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‘We’re Terrified They Will Die': Father Plans to Sell His Own Kidney to Fund Life-Saving Treatment For His Three Morbidly-Obese Children

Mark Duell
Obese_From_left_Yogita_five_Harsh_18_months_and_Anisha_three_wei
  • Sisters Yogita Rameshbhai Nandwana, five, and Anisha, three, and brother Harsh, 18 months, live in India
  • They are among world’s heaviest young children – weighing 5st 5lbs, 7st 8lbs and 2st 5lbs respectively
  • Food eaten by three siblings – who have sister of average weight – in a week would feed two families in a month
  • Father Rameshbhai Nandwana is planning to sell his kidney to earn the money needed to see top specialists

An impoverished father has revealed that he plans to sell his own kidney to fund life-saving treatment for his three morbidly-obese children. Sisters Yogita Rameshbhai Nandwana, five, and Anisha, three, and their 18-month-old brother Harsh, are among the world’s heaviest young children. Weighing 5st 5lbs (34kg), 7st 8lbs (48kg) and 2st 5lbs (15kg) respectively, the food they eat in a week is enough to feed two families in a month.

Now their father Rameshbhai Nandwana, 34, of Gurjarat, India, is planning to sell his kidney to earn the money needed to see top specialists. He said: ‘If my kids continue to grow at this rapid rate they will have major health issues. We’re terrified they will die.’

Obese_From_left_Yogita_five_Harsh_18_months_and_Anisha_three_wei1

Yogita and Anisha eat 18 chapatis, 3lbs of rice, two bowls of broth, six packets of crisps, five packs of biscuits, 12 bananas and a litre of milk daily. And their extreme hunger means their mother Pragna Ben, 30, spends most of her day making their meals. She said: ‘My day starts with making 30 chapatis and 1kg vegetable curry in the morning. After that I am again in the kitchen preparing more food.

‘Their hunger never stops. They demand food all the time and cry and scream if they’re not fed. I am always in the kitchen cooking for them.’ The couple have one older daughter, Bhavika, six, who weighs an average 2st 7lbs (16kg), and do not know why their other three children are so big. Mr Nandwana said: ‘When Yogita was born she was extremely weak and weighed just 1.5kg (3.3lbs). We were worried for her health. ‘So we fed her a lot during the first year of her life to build her strength but by her first birthday she had bloated to 12kg (1st 12lbs).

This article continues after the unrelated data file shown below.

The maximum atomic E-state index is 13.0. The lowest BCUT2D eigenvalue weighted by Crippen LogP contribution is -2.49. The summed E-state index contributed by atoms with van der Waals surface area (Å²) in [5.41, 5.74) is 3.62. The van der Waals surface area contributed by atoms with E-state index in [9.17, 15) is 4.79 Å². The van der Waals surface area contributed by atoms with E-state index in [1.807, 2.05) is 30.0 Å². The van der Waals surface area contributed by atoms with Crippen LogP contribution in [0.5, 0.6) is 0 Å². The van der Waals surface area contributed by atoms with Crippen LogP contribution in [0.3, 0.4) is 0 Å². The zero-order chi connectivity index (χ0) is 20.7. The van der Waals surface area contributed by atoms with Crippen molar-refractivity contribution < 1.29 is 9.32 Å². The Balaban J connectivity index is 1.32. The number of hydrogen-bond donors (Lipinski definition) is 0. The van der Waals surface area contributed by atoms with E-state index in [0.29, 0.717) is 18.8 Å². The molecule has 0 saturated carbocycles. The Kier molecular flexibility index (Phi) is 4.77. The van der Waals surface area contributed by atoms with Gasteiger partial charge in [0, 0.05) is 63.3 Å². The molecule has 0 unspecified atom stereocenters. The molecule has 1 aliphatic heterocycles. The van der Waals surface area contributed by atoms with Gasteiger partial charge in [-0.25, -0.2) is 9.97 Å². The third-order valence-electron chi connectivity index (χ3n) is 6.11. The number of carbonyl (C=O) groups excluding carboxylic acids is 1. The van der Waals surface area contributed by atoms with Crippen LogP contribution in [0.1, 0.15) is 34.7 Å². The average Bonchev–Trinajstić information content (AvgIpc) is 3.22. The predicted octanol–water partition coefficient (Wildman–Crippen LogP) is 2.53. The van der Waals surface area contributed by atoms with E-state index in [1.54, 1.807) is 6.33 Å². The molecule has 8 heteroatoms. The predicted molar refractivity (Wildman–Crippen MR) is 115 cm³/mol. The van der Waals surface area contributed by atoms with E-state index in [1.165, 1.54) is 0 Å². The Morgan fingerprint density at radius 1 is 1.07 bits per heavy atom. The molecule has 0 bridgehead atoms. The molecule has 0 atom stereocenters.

Obese_From_left_Yogita_five_Harsh_18_months_and_Anisha_three_wei2

Father plans on selling kidney to save his morbidly-obese children. ‘Our third daughter Anisha also gained weight in similar fashion and by her first birthday she was 15kg. ‘But we only realised they were suffering from a disorder when our son Harsh was born as he too gained weight quickly during his first year.

‘We started looking for medical help and consulted many doctors but they would just refer us to bigger hospitals that I couldn’t afford.’ Mr Nandwana earns just Rs 3000 (£35) a month – but usually has sufficient money to buy enough food to fulfil the large appetite of his children.

He said: ‘I am a daily wage labour and I usually get paid Rs 100 a day but there are times when there is no work at all.‘I work in fields, dig wells, and do whatever menial job I can find to earn money. ‘And I’m constantly worried about finding the money to feed my continually hungry children.’

Despite his paltry income, Mr Nandwana spends about Rs 10,000 (£110) a month on food for his children and said he ‘cannot leave them starving’

BANANAS, CRISPS AND BISCUITS: TYPICAL DAILY DIET FOR SISTERS YOGITA, FIVE AND ANISHA, THREE

Obese_From_left_Yogita_five_Harsh_18_months_and_Anisha_three_wei5

6am

  • Five bananas
  • One litre of milk
  • Six wheat chapatis
  • One bowl of vegetable broth

10am

  • Five wheat chapatis
  • One bowl of yoghurt
  • One bowl of vegetable broth

12.30pm

  • Millet chapatti – made of 3.3lbs millet flour
  • Two bananas
  • One bowl of vegetables
  • Four packets of crisps

3pm

  • Millet breads
  • Rice – 3lbs with vegetables

5pm

  • 1 litre cold drink (Coca Cola or Pepsi)
  • Six packets of crisps
  • Five packs of biscuits
  • Five bananas

8pm

  • Six wheat chapatis
  • One litre of milk
  • Buttermilk (1.5 litres)
  • Two big bowls of vegetables